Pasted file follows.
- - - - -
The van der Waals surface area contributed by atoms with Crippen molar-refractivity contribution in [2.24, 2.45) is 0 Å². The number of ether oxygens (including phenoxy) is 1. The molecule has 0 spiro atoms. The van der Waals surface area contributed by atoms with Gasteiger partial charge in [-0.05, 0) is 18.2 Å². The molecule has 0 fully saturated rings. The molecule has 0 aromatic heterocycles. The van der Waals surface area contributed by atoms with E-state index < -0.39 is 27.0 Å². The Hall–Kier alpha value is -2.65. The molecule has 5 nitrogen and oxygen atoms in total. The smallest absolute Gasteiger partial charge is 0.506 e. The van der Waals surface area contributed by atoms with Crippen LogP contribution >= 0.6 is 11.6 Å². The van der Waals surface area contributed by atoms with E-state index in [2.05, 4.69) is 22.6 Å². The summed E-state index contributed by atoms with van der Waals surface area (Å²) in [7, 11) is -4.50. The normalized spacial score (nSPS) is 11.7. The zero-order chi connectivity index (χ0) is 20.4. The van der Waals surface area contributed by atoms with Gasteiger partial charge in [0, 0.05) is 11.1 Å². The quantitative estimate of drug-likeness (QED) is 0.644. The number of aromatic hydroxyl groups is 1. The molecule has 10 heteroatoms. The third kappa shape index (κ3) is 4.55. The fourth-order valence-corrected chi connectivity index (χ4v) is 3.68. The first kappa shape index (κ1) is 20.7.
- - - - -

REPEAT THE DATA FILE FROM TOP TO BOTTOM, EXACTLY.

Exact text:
The van der Waals surface area contributed by atoms with Crippen molar-refractivity contribution in [2.24, 2.45) is 0 Å². The number of ether oxygens (including phenoxy) is 1. The molecule has 0 spiro atoms. The van der Waals surface area contributed by atoms with Gasteiger partial charge in [-0.05, 0) is 18.2 Å². The molecule has 0 fully saturated rings. The molecule has 0 aromatic heterocycles. The van der Waals surface area contributed by atoms with E-state index < -0.39 is 27.0 Å². The Hall–Kier alpha value is -2.65. The molecule has 5 nitrogen and oxygen atoms in total. The smallest absolute Gasteiger partial charge is 0.506 e. The van der Waals surface area contributed by atoms with Crippen LogP contribution >= 0.6 is 11.6 Å². The van der Waals surface area contributed by atoms with E-state index in [2.05, 4.69) is 22.6 Å². The summed E-state index contributed by atoms with van der Waals surface area (Å²) in [7, 11) is -4.50. The normalized spacial score (nSPS) is 11.7. The zero-order chi connectivity index (χ0) is 20.4. The van der Waals surface area contributed by atoms with Gasteiger partial charge in [0, 0.05) is 11.1 Å². The quantitative estimate of drug-likeness (QED) is 0.644. The number of aromatic hydroxyl groups is 1. The molecule has 10 heteroatoms. The third kappa shape index (κ3) is 4.55. The fourth-order valence-corrected chi connectivity index (χ4v) is 3.68. The first kappa shape index (κ1) is 20.7.